The book opens on the narrator at a dinner party of well-educated, upper-class professionals and specialists, including his friend, an eminent scientist whom he calls the Time Traveller. The Time Traveller is describing to his guests principles of science and math, including the notion that time (or “duration”) is a traversable dimension just like length or width. This builds up to an explanation of how time travel might be possible. The assembled guests react with skepticism and excitement, finally demanding that the Time Traveller prove to them that he has actually created a mechanism for traveling in time.
The opening introduces scientific and mathematical concepts that don’t themselves add up to explaining how time travel is possible, but are meant to give readers a taste of the complexity of the concept. By highlighting the intellect and ambition of the Time Traveller, Wells is deliberately setting up a contrast to the humanlike species of the future who have degenerated almost past recognition. It’s important to note, too, the social class of the assembled guests. The Time Traveller, an important scientist, is wealthy, successful, and well-educated, and so are his guests. This implicates the Time Traveller in the class-related violence that the book will soon explore.
The Time Traveller goes to his laboratory and returns with a small model of a machine made of metal and ivory. The group of dinner guests examines it to be sure it’s not a trick, and the Time Traveller points out that one of the bars is glimmering as though it is only partially there. The Time Traveller points to a lever and says that when he presses it the machine will disappear into the future. A skeptical guest insists that he depress the lever himself, and when he does, the machine disappears. The only person not stunned is the Time Traveller.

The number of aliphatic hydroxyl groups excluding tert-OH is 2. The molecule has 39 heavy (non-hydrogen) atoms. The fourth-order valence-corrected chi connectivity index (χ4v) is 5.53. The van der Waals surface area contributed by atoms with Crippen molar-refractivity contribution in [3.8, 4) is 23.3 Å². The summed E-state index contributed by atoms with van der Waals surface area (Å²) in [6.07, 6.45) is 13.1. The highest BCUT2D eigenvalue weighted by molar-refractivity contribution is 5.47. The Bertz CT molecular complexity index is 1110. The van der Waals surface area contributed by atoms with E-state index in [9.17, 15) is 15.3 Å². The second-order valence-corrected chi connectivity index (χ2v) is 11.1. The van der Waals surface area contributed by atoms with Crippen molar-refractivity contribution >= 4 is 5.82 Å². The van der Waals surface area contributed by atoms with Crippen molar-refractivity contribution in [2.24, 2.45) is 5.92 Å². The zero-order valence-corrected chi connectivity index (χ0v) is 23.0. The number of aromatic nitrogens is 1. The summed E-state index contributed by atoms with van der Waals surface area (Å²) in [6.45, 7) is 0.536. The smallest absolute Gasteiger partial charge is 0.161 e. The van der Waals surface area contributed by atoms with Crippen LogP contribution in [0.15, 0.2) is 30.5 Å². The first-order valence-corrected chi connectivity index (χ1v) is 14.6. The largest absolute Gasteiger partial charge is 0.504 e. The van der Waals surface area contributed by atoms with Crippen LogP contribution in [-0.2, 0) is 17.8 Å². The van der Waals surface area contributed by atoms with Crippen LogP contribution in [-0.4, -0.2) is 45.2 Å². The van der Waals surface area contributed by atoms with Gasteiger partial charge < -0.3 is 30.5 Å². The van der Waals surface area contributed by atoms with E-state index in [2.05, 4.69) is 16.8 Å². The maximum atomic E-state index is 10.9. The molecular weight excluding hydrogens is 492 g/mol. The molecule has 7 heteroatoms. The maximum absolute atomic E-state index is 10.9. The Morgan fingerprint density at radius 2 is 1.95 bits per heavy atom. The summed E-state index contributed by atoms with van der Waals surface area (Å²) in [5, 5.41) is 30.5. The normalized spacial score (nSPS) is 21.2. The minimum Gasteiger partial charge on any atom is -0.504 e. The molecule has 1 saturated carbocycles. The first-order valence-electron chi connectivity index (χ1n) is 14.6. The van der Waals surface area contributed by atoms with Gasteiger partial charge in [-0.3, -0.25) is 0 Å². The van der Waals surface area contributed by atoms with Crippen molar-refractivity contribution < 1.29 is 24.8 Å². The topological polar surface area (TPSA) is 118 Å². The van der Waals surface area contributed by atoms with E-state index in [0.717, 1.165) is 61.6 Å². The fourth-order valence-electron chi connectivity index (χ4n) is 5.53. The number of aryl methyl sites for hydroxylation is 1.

Here, Wells imagines a scenario that could begin to overcome an educated person’s doubts about time travel. This underscores that the Time Traveller’s guests are educated and skeptical, but it also is a rhetorical device to allow the reader to suspend his or her own disbelief. In addition, the notion of testing a model time machine in public resonates with the Time Traveller’s consistent commitment to the scientific process. He is always testing his ideas and then readjusting them to fit what happens, just like the scientific method.
The Time Traveller then reveals that he has nearly finished building a life-size version of the model in his laboratory, and that it will allow him to make his own voyage in time. He leads the still-skeptical guests to his laboratory, where they observe a larger version of the machine that just disappeared. Despite the machine parts, blueprints, and the spectacle they have just witnessed, the guests still seem not to believe the Time Traveller, who swears that he has never been more serious about anything in his life.
Even though a reader is not likely to believe in the possibility of time travel, Wells’ choice to have the dinner guests remain skeptical of the endeavor encourages readers to be on the Time Traveller’s side, which is essential to their emotional investment in the book. It’s also notable that the Time Traveller seems unconcerned that his guests don’t believe him. As a scientist, he is not interested in convincing people—he wants to show them proof, which he’s confident he can do soon.